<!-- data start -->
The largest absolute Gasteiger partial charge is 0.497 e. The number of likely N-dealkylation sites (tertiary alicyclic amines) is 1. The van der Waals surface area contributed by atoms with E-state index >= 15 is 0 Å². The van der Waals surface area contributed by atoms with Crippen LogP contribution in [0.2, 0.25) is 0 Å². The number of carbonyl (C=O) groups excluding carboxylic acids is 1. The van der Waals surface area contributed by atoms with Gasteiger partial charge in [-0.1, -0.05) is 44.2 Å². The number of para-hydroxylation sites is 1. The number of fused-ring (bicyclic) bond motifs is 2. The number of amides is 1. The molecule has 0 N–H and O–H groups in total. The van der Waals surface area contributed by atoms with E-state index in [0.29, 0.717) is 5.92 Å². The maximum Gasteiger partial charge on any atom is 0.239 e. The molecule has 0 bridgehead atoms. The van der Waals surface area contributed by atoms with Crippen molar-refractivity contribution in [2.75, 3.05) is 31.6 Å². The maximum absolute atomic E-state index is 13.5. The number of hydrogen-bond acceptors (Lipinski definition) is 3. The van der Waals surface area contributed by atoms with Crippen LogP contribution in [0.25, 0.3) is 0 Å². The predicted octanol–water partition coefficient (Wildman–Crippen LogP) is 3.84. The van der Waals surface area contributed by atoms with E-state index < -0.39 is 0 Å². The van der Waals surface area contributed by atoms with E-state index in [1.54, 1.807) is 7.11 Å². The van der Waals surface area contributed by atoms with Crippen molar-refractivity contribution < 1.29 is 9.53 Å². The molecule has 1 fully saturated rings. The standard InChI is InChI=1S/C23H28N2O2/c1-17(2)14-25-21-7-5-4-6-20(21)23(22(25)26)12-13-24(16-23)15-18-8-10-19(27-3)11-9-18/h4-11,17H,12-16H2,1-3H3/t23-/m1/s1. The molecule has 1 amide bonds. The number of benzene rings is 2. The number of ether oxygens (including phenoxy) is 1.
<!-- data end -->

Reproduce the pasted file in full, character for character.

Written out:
The largest absolute Gasteiger partial charge is 0.497 e. The number of likely N-dealkylation sites (tertiary alicyclic amines) is 1. The van der Waals surface area contributed by atoms with E-state index >= 15 is 0 Å². The van der Waals surface area contributed by atoms with Crippen LogP contribution in [0.2, 0.25) is 0 Å². The number of carbonyl (C=O) groups excluding carboxylic acids is 1. The van der Waals surface area contributed by atoms with Gasteiger partial charge in [-0.1, -0.05) is 44.2 Å². The number of para-hydroxylation sites is 1. The number of fused-ring (bicyclic) bond motifs is 2. The number of amides is 1. The molecule has 0 N–H and O–H groups in total. The van der Waals surface area contributed by atoms with E-state index in [0.29, 0.717) is 5.92 Å². The maximum Gasteiger partial charge on any atom is 0.239 e. The molecule has 0 bridgehead atoms. The van der Waals surface area contributed by atoms with Crippen molar-refractivity contribution in [2.75, 3.05) is 31.6 Å². The maximum absolute atomic E-state index is 13.5. The number of hydrogen-bond acceptors (Lipinski definition) is 3. The van der Waals surface area contributed by atoms with Crippen LogP contribution in [0.25, 0.3) is 0 Å². The predicted octanol–water partition coefficient (Wildman–Crippen LogP) is 3.84. The van der Waals surface area contributed by atoms with E-state index < -0.39 is 0 Å². The van der Waals surface area contributed by atoms with E-state index in [1.54, 1.807) is 7.11 Å². The van der Waals surface area contributed by atoms with Crippen molar-refractivity contribution < 1.29 is 9.53 Å². The molecule has 1 fully saturated rings. The standard InChI is InChI=1S/C23H28N2O2/c1-17(2)14-25-21-7-5-4-6-20(21)23(22(25)26)12-13-24(16-23)15-18-8-10-19(27-3)11-9-18/h4-11,17H,12-16H2,1-3H3/t23-/m1/s1. The molecule has 1 amide bonds. The number of benzene rings is 2. The number of ether oxygens (including phenoxy) is 1.